The National Archives

Front entrance of The National Archives
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The National Archives is the official archives and publisher for the UK Government, and for England and Wales. We work to bring together and secure the future of the public record, both digital and physical, for future generations.

The National Archives is open to all, offering a range of activities and spaces to enjoy, as well as our reading rooms for research. Many of our most popular records are also available online.

Website: www.nationalarchives.gov.uk
Twitter: @UKNatArchives
Facebook: The National Archives

Venue Type:

Archive, Museum, Heritage site

Opening hours

Tuesday 09:00 - 19:00
Wednesday 09:00 - 17:00
Thursday 09:00 - 19:00
Friday 09:00 - 17:00
Saturday 09:00 - 17:00

Closed Sunday and Monday

Admission charges

Free. Some events paid for.

Getting there

10 minutes walk from Kew Gardens underground station (District line)
15 minutes walk from Kew Bridge mainline station (South West trains)
R68 bus route

Archives of the British government covering over a thousand years of world history and all seven continents from Arctic explorers and Middle Eastern embassies to papal bulls and the photographic collections of Colonial administrations.

Collection details

Weapons and War, Trade and Commerce, Social History, Photography, Maritime, Law and Order, Archives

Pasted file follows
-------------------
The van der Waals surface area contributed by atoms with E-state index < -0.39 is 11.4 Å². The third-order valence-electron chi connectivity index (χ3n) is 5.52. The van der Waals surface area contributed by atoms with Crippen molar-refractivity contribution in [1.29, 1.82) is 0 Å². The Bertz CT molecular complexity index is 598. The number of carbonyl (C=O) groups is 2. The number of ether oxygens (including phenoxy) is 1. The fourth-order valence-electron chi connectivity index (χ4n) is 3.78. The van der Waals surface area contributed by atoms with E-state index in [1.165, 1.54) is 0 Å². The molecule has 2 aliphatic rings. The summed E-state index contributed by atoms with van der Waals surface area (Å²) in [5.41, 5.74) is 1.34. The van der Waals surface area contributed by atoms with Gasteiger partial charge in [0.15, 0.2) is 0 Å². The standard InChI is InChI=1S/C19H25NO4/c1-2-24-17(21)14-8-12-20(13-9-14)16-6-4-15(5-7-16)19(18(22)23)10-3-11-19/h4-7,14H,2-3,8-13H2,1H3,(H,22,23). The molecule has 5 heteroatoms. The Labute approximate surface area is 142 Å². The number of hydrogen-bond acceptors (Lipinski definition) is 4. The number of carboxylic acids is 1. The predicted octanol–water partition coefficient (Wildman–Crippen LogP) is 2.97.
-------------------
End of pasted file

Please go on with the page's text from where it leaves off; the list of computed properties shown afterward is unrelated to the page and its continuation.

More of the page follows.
Key artists and exhibits

  • Domesday Book
  • Magna Carta
  • Declaration of Independence
  • Valor Ecclesiasticus
  • Victorian photographs
Events details are listed below. You may need to scroll down or click on headers to see them all. For events that don't have a specific date see the 'Resources' tab above.
Riots

Riots, rebellions, murders and militias: exploring 19th century Home Office records

  • 18 January 2018 6-7pm *on now

The National Archives holds 539 series of Home Office records, which collectively touch on almost every aspect of life in Britain. However, many of these records do not have detailed catalogue entries, so the treasures within go unseen. This webinar will explain how researchers can effectively search 19th century Home Office records, and showcase material found within them – from drunken militiamen and rioting Cornish fishermen, to England’s last proper revolution and the records which inspired the book, The Suspicions of Mr Whicher.

Where

This is an online only event

Website

https://www.eventbrite.co.uk/e/riots-and-rebellions-murders-and-militias-exploring-19th-century-home-office-records-tickets-40904636870?aff=culture24

Behind the scenes tour

Behind the scenes tour

  • 26 January 2018 11am-12:30pm

We are opening the doors of The National Archives' repositories to offer you the chance to go behind the scenes. Discover how we keep and maintain the record for future generations and explore some of the hidden gems in our collections.

Admission

£10

Website

https://www.eventbrite.co.uk/e/behind-the-scenes-tour-tickets-41138886517?aff=culture24

Surviving the Holocaust

Surviving the Holocaust